As a pragmatist, my domain is lived reality, that which comes to us within the flux of embodied experience. The “real cowboy” doesn’t fit within this category. You can’t touch or taste him. That doesn’t mean he’s not real in a pragmatic sense though. Ideals, whether the real cowboy or freedom or justice or Jesus, provide reference points by which we determine value. Sissy, for example, judges Bud against this standard. This is of course not a rational or systematic process; again, affect is key. But by guiding our behavior, ideals do have material impact.

It’s important to keep in mind the relationship between the ideal and the real though. Every ideal contains what Slavoj Zizek would label an “irrational excess.” This emerges in the form of a colonizing impulse. In other words, every ideal is innately destructive, seeking to destroy and remake everyday existence.

In Urban Cowboy, the destructive nature of the ideal is vividly exemplified by the character of Wes. After Sissy, in pursuit of her real cowboy, marries Bud, Wes (Scott Glen) appears on the scene. He’s an ex-con, capable of riding a real bull and engaging in an exponentially greater degree of masculine violence than Bud. Wes, it appears, is the real cowboy Sissy has sought. Of course she takes up with him, making plans to run off to Mexico together.

Wes– with his intensity and scars and psychopathic behavior– perfectly embodies the ideal ideal. He is an agent of disruption, destruction. His desire knows no bounds and the extent to which he will go to fulfill that desire knows no limit. He is the caliphate or Marxist utopia or “greatness” Donald Trump wants America to achieve. He is pure excess.

So how should we deal with Wes? It seems that one way is by refusing to fetishize him. We need to recognize that the ideal is not, and cannot be, real in the sense that Bud and Sissy’s (awesomely sexy) bodies are real. He’s an affective abstraction– a bundle of desires– and those desires, we must recognize, can and should be constantly reworked in response to our everyday lives. We can’t let our psychopathic ideals push us over the cliff, in other words.

So do Sissy and Bud manage to rein in the tyrannical excess represented by Wes? Unfortunately, I would say that they do not. Toward the end of the film Bud wins Sissy back by proving himself more adept at riding the mechanical bull than Wes, in essence supplanting the latter’s position as the living embodiment of the real cowboy. The ideal itself remains unchallenged though. This, I would argue, represents an ethical failure on the part of Bud and Sissy. Though Wes as a man is defeated, the irrational excess he embodies is left free to terrorize the honky-tonk.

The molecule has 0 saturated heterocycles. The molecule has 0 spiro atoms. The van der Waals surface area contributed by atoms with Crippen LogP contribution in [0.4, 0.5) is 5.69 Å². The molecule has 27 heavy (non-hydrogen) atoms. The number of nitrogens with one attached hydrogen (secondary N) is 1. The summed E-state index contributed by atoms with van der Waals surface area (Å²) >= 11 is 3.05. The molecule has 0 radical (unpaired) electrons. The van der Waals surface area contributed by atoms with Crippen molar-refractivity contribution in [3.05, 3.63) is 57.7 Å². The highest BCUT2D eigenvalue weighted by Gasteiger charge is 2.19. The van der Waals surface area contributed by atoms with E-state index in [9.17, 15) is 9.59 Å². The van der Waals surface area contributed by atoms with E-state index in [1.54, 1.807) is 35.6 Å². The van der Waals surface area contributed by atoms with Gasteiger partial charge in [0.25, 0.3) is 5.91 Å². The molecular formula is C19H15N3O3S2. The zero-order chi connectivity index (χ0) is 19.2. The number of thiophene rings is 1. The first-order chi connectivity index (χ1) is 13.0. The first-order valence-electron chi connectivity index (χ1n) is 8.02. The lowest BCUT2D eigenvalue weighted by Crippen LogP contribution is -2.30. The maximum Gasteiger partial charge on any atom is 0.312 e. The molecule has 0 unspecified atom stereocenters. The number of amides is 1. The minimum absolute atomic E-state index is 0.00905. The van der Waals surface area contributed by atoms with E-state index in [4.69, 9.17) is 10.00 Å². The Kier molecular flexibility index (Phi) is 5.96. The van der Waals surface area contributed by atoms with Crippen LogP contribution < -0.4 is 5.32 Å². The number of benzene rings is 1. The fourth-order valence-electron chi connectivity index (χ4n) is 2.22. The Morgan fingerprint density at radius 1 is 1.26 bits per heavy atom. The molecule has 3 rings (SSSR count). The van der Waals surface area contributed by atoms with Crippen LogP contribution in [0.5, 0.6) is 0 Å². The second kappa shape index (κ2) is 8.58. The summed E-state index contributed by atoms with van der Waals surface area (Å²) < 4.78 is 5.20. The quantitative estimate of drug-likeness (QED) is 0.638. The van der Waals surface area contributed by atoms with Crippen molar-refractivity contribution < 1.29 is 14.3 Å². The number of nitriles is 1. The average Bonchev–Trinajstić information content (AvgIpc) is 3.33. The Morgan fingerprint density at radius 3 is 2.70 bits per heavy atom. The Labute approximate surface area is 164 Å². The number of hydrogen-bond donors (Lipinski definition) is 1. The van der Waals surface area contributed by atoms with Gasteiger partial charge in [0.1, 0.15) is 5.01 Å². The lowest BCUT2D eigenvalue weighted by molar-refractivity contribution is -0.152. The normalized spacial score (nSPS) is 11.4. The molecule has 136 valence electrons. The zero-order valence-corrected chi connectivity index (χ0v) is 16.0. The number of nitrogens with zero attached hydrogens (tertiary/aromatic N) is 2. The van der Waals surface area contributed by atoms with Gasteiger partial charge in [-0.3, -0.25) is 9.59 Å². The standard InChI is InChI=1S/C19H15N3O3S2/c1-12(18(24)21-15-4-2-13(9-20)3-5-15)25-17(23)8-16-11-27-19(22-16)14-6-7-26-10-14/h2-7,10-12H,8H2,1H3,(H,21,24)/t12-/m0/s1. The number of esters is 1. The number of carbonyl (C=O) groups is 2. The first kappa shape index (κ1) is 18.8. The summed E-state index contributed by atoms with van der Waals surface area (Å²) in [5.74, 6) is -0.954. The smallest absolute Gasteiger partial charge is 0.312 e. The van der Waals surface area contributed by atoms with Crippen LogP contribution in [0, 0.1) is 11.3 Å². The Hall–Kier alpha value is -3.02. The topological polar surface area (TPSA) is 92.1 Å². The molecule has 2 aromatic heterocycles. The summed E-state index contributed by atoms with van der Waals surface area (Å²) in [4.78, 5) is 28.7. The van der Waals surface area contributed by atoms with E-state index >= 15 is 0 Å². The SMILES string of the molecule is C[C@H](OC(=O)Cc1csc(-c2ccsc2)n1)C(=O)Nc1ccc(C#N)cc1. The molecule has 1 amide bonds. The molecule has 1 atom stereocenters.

This summer I happen to be tutoring a young, upwardly mobile Chinese woman. In trying to explain to her, in the limited vocabulary of an ESL lesson, my understanding of democracy, I could do no better than cite the example of novelist Vladimir Nabokov’s father. With compliments to Richard Rorty, I’d like to share this story and my interpretation.

Nabokov’s father, so the story goes, was a nobleman and liberal politician in pre-Soviet Russia. He died defending his political rival from an assassin’s bullet. This, Rorty notes, is the action of a true liberal. How so? As I understand it, Nabokov’s father valued the democratic process above all else. He rather die than allow another’s voice (even that of his political rival) to be silenced.

What ideas about the world could underpin such a belief?   First, there’s immense faith in the wisdom of the community, i.e. a recognition that all knowledge is social and that open debate and discussion is the best way to generate such knowledge. There’s also a willingness, to use a term from my last post, to disavow the role of the “subject who knows.” Instead of dictating policy, Nabokov’s father, through the promotion of democratic institutions, sought to create an environment in which policy could be cultivated. The most important thing was to get the conversation going and to keep it going, even if it meant getting killed.

I think the story of Nabokov’s father, and the great epistemological humility which underlies it, are something everyone should consider. The core idea– of respect for process rather than per-determined product– can also be applied to realms of action far removed from politics. As an example, consider rhetorical ethics, a theme which underlies much of this blog. What is the goal when we speak or write? Do we seek to make our mark upon the world like some petty vandal? Or do we seek to work with others, through reflection, and careful, respectful listening, to construct new knowledges? Nabokov’s father would believe the latter. And I certainly agree.